Home / Uncategorized / The terrifying new wasp discovered in the Amazon turns the spiders into zombies that harbor their larvae before being alive meals

The terrifying new wasp discovered in the Amazon turns the spiders into zombies that harbor their larvae before being alive meals



In the Amazon a new species of parasitic wasp was found that transforms its victims into suicidal zombies.

The nightmare error turns the spiders into defenseless drones that leave their own colonies to fulfill the orders of the wasp.

    Zatypota wasp turns spiders into defenseless zombies.

Philippe Fernández Fournier

Zatypota wasp turns spiders into defenseless zombies.

The frightening discovery, made in Ecuador, was made by scientists from the University of British Columbia in Canada.

They say that the behavior of the wasp is a particularly "hard" form of kidnapping, which is when one animal manipulates another.

After leaving their homes, the spiders are made to spin a special cocoon for the larvae of the wasp that then hatch and eat the spider.

"The wasps that manipulate the behavior of spiders have been observed before, but not at such a complex level," said Philippe Fernández-Fournier, of the zoology department at the UBC.

    The defenseless spiders are forced to abandon their own jungle colonies.

Alamy

The defenseless spiders are forced to abandon their own jungle colonies.
    The female wasp first puts an egg in the abdomen of a spider

Philippe Fernández Fournier

The female wasp first puts an egg in the abdomen of a spider

"Not only is this wasp targeting a social species of spider, but it is making it leave its colony, which rarely does."
The parasitic wasp points to a spider named Anelosimus eximius, known for living in large colonies and cooperating with others to capture prey and raise their young.

The researchers noted that some of the spiders were infected with a parasitic larva and were seen moving away from their colonies to weave closed fabrics.

"It was very strange because they usually do not do that, so I started taking notes," said Fernández-Fournier.

    The spiders then spin a cocoon for more larvae of the wasp.

Philippe Fernández Fournier

The spiders then spin a cocoon for more larvae of the wasp.
    Philippe Fernández-Fournier near one of the webs of parasitic wasps in the Amazon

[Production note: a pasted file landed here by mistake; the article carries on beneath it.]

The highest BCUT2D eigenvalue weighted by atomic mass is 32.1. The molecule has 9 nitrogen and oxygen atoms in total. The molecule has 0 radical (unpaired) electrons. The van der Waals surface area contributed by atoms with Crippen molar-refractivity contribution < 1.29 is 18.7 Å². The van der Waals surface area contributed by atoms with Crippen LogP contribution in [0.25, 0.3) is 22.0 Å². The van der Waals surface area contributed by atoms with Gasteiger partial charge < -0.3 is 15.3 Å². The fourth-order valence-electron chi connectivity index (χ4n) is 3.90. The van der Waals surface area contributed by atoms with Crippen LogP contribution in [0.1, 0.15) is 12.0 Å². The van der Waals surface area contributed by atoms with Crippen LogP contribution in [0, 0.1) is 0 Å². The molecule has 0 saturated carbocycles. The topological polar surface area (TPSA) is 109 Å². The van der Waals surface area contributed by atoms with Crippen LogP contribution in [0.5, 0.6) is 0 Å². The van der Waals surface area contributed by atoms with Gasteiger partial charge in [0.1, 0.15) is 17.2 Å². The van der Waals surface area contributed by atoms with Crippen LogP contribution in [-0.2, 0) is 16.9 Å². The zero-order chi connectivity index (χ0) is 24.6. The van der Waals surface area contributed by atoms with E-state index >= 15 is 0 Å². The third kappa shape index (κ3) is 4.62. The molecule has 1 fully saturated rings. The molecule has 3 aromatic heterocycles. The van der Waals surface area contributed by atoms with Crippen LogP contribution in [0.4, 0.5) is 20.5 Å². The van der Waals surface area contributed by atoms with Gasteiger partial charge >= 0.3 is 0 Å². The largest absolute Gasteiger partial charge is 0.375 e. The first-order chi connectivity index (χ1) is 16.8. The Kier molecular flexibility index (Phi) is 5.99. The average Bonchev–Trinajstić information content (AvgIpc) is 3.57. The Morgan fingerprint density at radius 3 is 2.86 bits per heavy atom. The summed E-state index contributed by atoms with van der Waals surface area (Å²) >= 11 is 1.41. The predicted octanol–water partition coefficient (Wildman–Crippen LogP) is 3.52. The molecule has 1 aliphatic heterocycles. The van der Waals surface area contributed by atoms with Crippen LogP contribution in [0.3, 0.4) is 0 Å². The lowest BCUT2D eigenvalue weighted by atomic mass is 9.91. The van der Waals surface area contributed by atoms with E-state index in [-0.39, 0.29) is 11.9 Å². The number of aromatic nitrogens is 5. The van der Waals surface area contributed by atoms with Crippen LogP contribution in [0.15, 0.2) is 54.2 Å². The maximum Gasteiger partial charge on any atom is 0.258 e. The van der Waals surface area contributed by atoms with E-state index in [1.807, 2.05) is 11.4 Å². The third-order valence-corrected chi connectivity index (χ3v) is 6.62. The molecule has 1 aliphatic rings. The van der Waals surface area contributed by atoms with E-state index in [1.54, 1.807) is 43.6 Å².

Philippe Fernández Fournier

Philippe Fernández-Fournier near one of the webs of parasitic wasps in the Amazon

It was then that the surprised scientists noticed that the larvae belonged to an unknown species of Zatypota wasp.

"These wasps have an elegant and elegant appearance," said Samantha Straus, co-author of the study and a doctoral student in the zoology department at OBC. "But then they do the most brutal thing."

A female wasp first puts an egg in the abdomen of a spider that then breaks and begins to feed on the spider.

Then, the spider leaves its colony and creates a cocoon for the larva, before waiting to be devoured by the young of the wasp.

"This behavior modification is so serious," said Straus.

The monstrous Aussie wasp drags a hunting spider three times its size until its death

"The wasp completely hijacks the behavior and brain of the spider and causes it to do something it would never do, such as leaving its nest and spinning a completely different structure.

"That's very dangerous for these little spiders."

It is not known how the wasps do this, but scientists believe that it may be caused by an injection of hormones that make the spider think that it is at a different stage of life or that it is dispersed from the colony

"We believe that wasps target these social spiders because it provides a large colony of stable host and a source of food," said Straus.

"We also discovered that the larger the spider colony is, the more likely it is that these wasps will target it."


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